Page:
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Brittany Howard on Going Solo, Making Music With a Message, and Where She’s Headed Next

Alabama Shakes singer talks about ‘Jaime’ and more for our 2021 Grammys preview

Brittany Howard photographed for Rolling Stone in 2020

Magdalena Wosinska for Rolling Stone

First-round Grammy voting gets underway on September 30th and runs through October 12th. For our 2021 Grammy preview issue, we asked a series of likely contenders for next year’s awards to reflect on their past experiences at the ceremony, look ahead to the future, and discuss the albums and singles that could earn them a statue come January.

In June, Brittany Howard put on her mask, headed into a studio in Nashville, where she’s been quarantining since March, and played with other musicians for the first time in three months. The occasion: a virtual Tonight Show performance of “Goat Head,” one of the potent highlights of Howard’s 2019 solo debut, Jaime

The song, which recounts Howard’s childhood memory of an act of racial intimidation against her parents, has become newly relevant in the midst of this year’s Black Lives Matter protests. Performing the song with her bandmates, though, felt like pure jubilation.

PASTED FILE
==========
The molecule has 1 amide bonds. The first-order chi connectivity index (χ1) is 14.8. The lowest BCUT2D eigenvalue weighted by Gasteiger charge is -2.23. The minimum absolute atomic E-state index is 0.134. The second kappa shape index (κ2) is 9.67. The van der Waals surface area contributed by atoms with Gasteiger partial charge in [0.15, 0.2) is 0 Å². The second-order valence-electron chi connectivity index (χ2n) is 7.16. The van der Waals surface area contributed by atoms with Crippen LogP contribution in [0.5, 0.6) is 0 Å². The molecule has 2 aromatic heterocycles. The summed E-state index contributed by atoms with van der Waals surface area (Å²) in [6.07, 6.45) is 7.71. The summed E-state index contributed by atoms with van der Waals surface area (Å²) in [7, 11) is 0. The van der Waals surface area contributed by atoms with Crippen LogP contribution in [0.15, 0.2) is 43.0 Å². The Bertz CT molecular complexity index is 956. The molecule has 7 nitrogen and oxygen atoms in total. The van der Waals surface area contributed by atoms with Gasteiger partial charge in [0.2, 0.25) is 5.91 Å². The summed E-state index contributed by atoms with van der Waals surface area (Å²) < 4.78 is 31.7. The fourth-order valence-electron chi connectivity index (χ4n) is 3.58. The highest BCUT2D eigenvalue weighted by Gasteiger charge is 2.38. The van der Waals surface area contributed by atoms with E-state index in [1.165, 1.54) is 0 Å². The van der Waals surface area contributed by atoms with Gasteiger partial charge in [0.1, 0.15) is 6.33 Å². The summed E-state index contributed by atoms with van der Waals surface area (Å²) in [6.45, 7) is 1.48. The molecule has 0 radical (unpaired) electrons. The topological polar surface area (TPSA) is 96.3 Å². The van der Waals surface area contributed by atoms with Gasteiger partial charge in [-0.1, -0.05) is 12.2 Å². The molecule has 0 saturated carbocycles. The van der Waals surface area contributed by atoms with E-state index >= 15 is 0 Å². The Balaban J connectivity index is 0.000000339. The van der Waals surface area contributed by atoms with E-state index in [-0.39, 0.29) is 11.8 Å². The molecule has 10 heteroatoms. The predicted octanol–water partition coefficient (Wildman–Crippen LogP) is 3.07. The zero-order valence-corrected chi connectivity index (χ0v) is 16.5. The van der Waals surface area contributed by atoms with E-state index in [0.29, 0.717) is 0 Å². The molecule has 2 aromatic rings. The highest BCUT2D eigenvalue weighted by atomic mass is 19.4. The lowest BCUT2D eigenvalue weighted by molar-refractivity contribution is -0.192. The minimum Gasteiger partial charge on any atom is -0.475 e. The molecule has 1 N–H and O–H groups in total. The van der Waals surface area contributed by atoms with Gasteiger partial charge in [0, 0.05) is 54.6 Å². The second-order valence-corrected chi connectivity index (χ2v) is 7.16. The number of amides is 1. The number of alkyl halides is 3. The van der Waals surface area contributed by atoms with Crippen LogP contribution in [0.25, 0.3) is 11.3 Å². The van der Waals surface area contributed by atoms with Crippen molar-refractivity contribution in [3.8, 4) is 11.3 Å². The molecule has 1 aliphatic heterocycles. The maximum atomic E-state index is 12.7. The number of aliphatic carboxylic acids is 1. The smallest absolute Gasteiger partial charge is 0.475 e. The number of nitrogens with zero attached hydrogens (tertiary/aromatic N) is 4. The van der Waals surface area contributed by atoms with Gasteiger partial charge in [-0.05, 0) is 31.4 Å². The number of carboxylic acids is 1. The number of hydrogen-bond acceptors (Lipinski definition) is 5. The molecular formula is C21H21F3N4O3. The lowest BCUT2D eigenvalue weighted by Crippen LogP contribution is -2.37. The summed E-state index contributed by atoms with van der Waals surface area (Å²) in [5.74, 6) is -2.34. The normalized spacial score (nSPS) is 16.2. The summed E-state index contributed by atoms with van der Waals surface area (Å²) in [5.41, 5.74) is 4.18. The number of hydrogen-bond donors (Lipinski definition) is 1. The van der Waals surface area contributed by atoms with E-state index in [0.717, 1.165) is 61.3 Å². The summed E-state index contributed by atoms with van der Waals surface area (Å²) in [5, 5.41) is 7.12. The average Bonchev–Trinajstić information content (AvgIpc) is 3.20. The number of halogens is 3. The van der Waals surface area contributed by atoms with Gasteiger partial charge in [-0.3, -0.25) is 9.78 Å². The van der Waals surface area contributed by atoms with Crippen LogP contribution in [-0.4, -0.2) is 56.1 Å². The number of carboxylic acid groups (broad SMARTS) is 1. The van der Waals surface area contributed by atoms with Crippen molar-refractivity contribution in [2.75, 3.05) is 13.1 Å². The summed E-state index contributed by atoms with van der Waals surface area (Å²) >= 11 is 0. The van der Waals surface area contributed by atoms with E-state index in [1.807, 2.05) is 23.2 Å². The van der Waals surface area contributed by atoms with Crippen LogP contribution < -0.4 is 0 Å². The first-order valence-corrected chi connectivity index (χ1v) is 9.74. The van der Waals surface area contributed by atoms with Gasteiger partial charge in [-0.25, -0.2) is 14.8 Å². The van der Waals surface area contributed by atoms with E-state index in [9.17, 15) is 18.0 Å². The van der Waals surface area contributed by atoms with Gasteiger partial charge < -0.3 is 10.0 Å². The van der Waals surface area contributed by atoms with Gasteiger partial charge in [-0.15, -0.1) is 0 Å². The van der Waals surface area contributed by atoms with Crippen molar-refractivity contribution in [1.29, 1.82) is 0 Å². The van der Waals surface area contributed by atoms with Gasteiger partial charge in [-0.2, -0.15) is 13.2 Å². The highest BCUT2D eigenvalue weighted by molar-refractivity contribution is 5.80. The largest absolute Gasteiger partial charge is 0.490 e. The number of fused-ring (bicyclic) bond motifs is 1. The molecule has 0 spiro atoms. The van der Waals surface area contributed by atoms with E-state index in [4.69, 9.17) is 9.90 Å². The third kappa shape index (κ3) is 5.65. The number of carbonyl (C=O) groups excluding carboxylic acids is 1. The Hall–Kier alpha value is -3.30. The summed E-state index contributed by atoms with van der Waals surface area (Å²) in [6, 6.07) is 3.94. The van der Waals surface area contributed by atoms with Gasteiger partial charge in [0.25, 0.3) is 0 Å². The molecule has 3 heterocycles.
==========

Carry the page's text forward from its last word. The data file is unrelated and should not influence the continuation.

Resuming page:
“Everyone felt this great relief of just being around one another making music,” Howard says. “When you haven’t played in so long and you’re just sitting around and dreaming of playing, and then you finally get to do it, there was something special… And then of course having the message that that song did, it made everyone feel really powerful and sure about being there. That’s what music does: It gives us the chance to express ourselves. Us playing ‘Goat Head’ was a chance to say, ‘Look here, this has been going on. This hasn’t been anything new.’”

What have the past few months been like for you?
I’ve been down, like anybody else. I was excited to tour this record. The band was super-tight, and I was having a lot of fun with this music — and then, the breaks hit. Quarantine, global pandemic. I was kind of excited to have a break, because I had been working so hard since the record came out. It was nice at first to sit around the house and not jump on airplanes and meet lobby calls. That was refreshing. Then the malaise sets in, and you’re like, “What am I going to do to support all this work I put into this record?”

I imagine it must be hard to think about how much to self-promote your own work during a time of suffering and calamity.
I don’t find it difficult, because I know that a lot of people who are on the side of good, the side of compassion, the side of humanity — those are the people who listen to our record. I’m glad to be a small cog in this wonderful movement for a more equal place for all of us.